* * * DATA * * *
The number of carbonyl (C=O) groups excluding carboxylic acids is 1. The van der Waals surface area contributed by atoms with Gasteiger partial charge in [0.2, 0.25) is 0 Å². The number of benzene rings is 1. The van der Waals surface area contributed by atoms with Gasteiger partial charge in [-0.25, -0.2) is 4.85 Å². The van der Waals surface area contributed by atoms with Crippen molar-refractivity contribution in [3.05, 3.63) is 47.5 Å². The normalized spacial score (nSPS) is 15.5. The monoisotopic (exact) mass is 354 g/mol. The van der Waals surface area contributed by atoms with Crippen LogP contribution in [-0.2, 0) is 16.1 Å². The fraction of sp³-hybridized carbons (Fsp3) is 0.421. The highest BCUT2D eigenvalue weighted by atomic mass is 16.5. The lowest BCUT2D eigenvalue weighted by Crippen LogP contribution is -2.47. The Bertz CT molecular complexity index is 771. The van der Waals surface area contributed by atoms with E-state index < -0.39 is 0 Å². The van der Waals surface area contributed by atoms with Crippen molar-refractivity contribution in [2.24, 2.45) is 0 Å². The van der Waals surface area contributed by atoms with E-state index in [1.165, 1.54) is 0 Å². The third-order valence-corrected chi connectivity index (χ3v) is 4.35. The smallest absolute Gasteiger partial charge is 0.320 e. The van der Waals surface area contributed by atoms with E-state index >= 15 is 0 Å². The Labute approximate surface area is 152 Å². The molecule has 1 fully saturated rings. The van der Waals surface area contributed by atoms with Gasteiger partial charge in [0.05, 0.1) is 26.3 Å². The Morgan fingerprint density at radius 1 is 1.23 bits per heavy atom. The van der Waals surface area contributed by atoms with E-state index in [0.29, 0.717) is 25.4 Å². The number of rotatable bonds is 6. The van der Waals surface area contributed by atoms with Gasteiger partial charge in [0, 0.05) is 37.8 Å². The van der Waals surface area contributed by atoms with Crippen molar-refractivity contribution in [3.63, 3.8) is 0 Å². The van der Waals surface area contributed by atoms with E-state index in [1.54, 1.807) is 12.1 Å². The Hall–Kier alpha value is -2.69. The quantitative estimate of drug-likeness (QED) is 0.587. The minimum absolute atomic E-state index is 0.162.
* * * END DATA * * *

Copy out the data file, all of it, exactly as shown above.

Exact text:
The number of carbonyl (C=O) groups excluding carboxylic acids is 1. The van der Waals surface area contributed by atoms with Gasteiger partial charge in [0.2, 0.25) is 0 Å². The number of benzene rings is 1. The van der Waals surface area contributed by atoms with Gasteiger partial charge in [-0.25, -0.2) is 4.85 Å². The van der Waals surface area contributed by atoms with Crippen molar-refractivity contribution in [3.05, 3.63) is 47.5 Å². The normalized spacial score (nSPS) is 15.5. The monoisotopic (exact) mass is 354 g/mol. The van der Waals surface area contributed by atoms with Crippen LogP contribution in [-0.2, 0) is 16.1 Å². The fraction of sp³-hybridized carbons (Fsp3) is 0.421. The highest BCUT2D eigenvalue weighted by atomic mass is 16.5. The lowest BCUT2D eigenvalue weighted by Crippen LogP contribution is -2.47. The Bertz CT molecular complexity index is 771. The van der Waals surface area contributed by atoms with E-state index < -0.39 is 0 Å². The van der Waals surface area contributed by atoms with Crippen molar-refractivity contribution in [2.24, 2.45) is 0 Å². The van der Waals surface area contributed by atoms with E-state index in [1.165, 1.54) is 0 Å². The third-order valence-corrected chi connectivity index (χ3v) is 4.35. The smallest absolute Gasteiger partial charge is 0.320 e. The van der Waals surface area contributed by atoms with E-state index >= 15 is 0 Å². The Labute approximate surface area is 152 Å². The molecule has 1 fully saturated rings. The van der Waals surface area contributed by atoms with Gasteiger partial charge in [0.05, 0.1) is 26.3 Å². The Morgan fingerprint density at radius 1 is 1.23 bits per heavy atom. The van der Waals surface area contributed by atoms with E-state index in [0.29, 0.717) is 25.4 Å². The number of rotatable bonds is 6. The van der Waals surface area contributed by atoms with Gasteiger partial charge in [0, 0.05) is 37.8 Å². The van der Waals surface area contributed by atoms with Crippen molar-refractivity contribution in [3.63, 3.8) is 0 Å². The van der Waals surface area contributed by atoms with E-state index in [1.54, 1.807) is 12.1 Å². The Hall–Kier alpha value is -2.69. The quantitative estimate of drug-likeness (QED) is 0.587. The minimum absolute atomic E-state index is 0.162.